As the season of Lent approaches, it is wise to remind ourselves of the Church’s requirements regarding fasting and abstinence.
General Laws of Fasting and Abstinence from the Code of Canon Law (1983)
Canon 1249 All Christ’s faithful are obliged by divine law, each in his or her own way, to do penance. However, so that all may be joined together in a certain common practice of penance, days of penance are prescribed. On these days the faithful are in a special manner to devote themselves to prayer, to engage in works of piety and charity, and to deny themselves, by fulfilling their obligations more faithfully and especially by observing the fast and abstinence which the following canons prescribe.
Canon 1250 The days and times of penance for the universal Church are each Friday of the whole year and the season of Lent.
Canon 1251 Abstinence from meat, or from some other food as determined by the Bishops’ Conference, is to be observed on all Fridays’ unless a solemnity should fall on a Friday. Abstinence and fasting are to be observed on Ash Wednesday and Good Friday.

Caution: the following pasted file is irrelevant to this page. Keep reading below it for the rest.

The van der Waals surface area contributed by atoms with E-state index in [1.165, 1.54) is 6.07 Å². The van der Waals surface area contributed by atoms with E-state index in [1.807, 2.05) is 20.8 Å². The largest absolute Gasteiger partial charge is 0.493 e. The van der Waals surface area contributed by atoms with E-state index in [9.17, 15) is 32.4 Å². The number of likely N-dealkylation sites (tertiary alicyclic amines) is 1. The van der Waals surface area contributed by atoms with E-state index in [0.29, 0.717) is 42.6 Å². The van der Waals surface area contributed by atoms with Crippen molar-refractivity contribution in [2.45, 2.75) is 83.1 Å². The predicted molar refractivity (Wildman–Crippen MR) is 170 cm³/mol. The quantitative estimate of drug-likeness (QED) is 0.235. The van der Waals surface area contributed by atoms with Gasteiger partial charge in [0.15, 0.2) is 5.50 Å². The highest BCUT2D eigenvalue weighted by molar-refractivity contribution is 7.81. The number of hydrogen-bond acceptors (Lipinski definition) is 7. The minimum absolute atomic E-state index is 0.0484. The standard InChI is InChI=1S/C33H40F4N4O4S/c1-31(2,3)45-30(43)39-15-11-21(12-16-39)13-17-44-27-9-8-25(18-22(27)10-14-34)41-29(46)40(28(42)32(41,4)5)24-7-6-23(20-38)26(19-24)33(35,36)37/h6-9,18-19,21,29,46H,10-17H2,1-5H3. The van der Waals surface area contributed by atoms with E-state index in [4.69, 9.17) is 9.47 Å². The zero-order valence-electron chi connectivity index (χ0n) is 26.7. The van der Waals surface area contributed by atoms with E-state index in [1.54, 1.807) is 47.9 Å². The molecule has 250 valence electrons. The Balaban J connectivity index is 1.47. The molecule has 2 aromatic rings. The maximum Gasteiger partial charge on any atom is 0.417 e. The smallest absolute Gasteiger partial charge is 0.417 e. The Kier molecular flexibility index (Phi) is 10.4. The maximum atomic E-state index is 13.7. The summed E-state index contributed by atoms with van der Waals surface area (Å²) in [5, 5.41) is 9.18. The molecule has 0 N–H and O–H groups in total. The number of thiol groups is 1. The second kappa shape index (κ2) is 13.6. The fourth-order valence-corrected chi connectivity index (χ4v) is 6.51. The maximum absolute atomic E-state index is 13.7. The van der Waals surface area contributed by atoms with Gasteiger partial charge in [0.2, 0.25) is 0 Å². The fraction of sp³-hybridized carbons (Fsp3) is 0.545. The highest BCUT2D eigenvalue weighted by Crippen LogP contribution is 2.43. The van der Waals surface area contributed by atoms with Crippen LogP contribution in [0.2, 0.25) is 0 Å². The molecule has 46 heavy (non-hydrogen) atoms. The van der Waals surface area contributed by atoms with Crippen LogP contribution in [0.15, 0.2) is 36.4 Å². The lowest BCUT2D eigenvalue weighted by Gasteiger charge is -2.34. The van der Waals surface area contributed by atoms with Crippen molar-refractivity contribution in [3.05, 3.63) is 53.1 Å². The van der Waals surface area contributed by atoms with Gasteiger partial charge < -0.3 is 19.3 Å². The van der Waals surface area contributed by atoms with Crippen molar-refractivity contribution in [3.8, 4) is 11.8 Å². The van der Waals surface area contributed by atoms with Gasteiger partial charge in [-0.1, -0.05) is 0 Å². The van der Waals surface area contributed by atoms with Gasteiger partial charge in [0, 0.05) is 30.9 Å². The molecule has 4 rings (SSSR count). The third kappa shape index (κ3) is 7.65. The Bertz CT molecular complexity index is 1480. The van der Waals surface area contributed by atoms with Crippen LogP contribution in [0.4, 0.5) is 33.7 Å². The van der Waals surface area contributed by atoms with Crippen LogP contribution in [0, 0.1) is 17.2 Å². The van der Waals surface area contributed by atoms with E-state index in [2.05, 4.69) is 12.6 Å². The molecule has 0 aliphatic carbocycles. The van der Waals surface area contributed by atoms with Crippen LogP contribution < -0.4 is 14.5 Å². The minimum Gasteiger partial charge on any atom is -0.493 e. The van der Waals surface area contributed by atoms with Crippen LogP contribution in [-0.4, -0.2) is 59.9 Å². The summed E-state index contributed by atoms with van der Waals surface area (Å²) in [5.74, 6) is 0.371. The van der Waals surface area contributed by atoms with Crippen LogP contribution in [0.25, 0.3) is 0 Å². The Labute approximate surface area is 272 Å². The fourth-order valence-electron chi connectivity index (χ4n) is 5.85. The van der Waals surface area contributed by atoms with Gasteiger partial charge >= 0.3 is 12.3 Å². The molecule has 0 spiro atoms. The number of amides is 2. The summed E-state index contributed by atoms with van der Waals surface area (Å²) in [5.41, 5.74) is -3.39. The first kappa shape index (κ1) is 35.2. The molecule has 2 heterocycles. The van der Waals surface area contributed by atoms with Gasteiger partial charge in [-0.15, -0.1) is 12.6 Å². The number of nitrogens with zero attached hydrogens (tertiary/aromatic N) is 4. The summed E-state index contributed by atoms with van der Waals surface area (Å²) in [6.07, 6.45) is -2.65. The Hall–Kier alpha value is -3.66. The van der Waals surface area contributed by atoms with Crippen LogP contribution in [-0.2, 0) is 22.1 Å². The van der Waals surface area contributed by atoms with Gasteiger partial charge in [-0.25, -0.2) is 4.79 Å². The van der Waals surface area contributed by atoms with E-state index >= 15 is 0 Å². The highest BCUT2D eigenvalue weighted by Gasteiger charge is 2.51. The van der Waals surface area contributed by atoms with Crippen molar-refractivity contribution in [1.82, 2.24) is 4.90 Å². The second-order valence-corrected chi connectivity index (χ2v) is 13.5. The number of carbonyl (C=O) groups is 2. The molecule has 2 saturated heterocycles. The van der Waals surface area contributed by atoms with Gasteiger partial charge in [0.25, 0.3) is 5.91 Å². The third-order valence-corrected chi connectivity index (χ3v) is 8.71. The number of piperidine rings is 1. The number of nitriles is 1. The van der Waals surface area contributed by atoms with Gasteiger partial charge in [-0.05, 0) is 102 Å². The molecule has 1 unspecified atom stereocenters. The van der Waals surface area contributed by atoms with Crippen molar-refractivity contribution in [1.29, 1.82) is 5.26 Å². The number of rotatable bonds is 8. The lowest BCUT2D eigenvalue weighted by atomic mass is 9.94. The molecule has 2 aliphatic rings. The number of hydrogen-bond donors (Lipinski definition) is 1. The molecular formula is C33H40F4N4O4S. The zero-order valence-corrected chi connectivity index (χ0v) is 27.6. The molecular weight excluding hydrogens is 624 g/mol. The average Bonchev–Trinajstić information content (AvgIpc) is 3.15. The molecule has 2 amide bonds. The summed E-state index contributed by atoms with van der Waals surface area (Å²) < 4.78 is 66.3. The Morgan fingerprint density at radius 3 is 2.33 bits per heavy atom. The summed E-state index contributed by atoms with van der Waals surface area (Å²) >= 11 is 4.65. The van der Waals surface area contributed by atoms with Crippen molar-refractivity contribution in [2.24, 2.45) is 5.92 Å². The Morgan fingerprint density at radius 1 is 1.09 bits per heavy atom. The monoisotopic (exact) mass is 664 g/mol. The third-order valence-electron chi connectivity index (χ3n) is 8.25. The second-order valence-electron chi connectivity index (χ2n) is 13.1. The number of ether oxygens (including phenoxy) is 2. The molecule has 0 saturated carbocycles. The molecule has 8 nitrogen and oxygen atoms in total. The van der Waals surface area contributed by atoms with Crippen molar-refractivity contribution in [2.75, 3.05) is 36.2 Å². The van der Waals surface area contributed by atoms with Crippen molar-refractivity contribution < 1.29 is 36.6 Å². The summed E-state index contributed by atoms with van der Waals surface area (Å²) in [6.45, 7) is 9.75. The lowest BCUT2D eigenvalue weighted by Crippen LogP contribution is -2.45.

[ The Canadian Bishops’ Conference has ruled that outside the Lenten season one may opt to do a different Friday penance than the traditional abstaining from meat, such as praying an extra rosary or doing the Stations of the Cross, or performing some charitable act which would be considered a penance. One may, of course, maintain the ancient Tradition of the meatless Friday all year through.]
Canon 1252 The law of abstinence binds those who have completed their fourteenth year. The law of fasting binds those who have obtained the age of majority, until the beginning of the sixtieth year [18 to 59 inclusive].
Canon 1253 The Episcopal Conference can determine more particular ways in which fasting and abstinence are to be observed. In place of abstinence or fasting it can substitute, in whole or in part, other forms of penance, especially works of charity and exercises of piety.